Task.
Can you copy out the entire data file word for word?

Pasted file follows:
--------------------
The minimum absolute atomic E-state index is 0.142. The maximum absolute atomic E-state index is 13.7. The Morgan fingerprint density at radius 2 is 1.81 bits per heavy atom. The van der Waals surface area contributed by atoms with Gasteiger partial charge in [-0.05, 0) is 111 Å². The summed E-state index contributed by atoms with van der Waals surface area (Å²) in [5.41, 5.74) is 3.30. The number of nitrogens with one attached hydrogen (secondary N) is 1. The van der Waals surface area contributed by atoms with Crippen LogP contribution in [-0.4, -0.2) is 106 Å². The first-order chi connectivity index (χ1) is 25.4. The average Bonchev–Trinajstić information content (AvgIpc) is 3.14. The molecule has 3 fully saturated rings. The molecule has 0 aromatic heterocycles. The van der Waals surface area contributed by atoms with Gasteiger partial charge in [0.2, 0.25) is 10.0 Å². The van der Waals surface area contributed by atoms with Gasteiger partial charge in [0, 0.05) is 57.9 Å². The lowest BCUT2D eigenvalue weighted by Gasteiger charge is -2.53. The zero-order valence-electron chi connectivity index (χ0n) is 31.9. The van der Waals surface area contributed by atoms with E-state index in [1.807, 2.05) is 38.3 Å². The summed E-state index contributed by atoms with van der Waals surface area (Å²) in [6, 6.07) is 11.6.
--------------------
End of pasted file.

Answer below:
The minimum absolute atomic E-state index is 0.142. The maximum absolute atomic E-state index is 13.7. The Morgan fingerprint density at radius 2 is 1.81 bits per heavy atom. The van der Waals surface area contributed by atoms with Gasteiger partial charge in [-0.05, 0) is 111 Å². The summed E-state index contributed by atoms with van der Waals surface area (Å²) in [5.41, 5.74) is 3.30. The number of nitrogens with one attached hydrogen (secondary N) is 1. The van der Waals surface area contributed by atoms with Crippen LogP contribution in [-0.4, -0.2) is 106 Å². The first-order chi connectivity index (χ1) is 25.4. The average Bonchev–Trinajstić information content (AvgIpc) is 3.14. The molecule has 3 fully saturated rings. The molecule has 0 aromatic heterocycles. The van der Waals surface area contributed by atoms with Gasteiger partial charge in [0.2, 0.25) is 10.0 Å². The van der Waals surface area contributed by atoms with Gasteiger partial charge in [0, 0.05) is 57.9 Å². The lowest BCUT2D eigenvalue weighted by Gasteiger charge is -2.53. The zero-order valence-electron chi connectivity index (χ0n) is 31.9. The van der Waals surface area contributed by atoms with E-state index in [1.807, 2.05) is 38.3 Å². The summed E-state index contributed by atoms with van der Waals surface area (Å²) in [6, 6.07) is 11.6.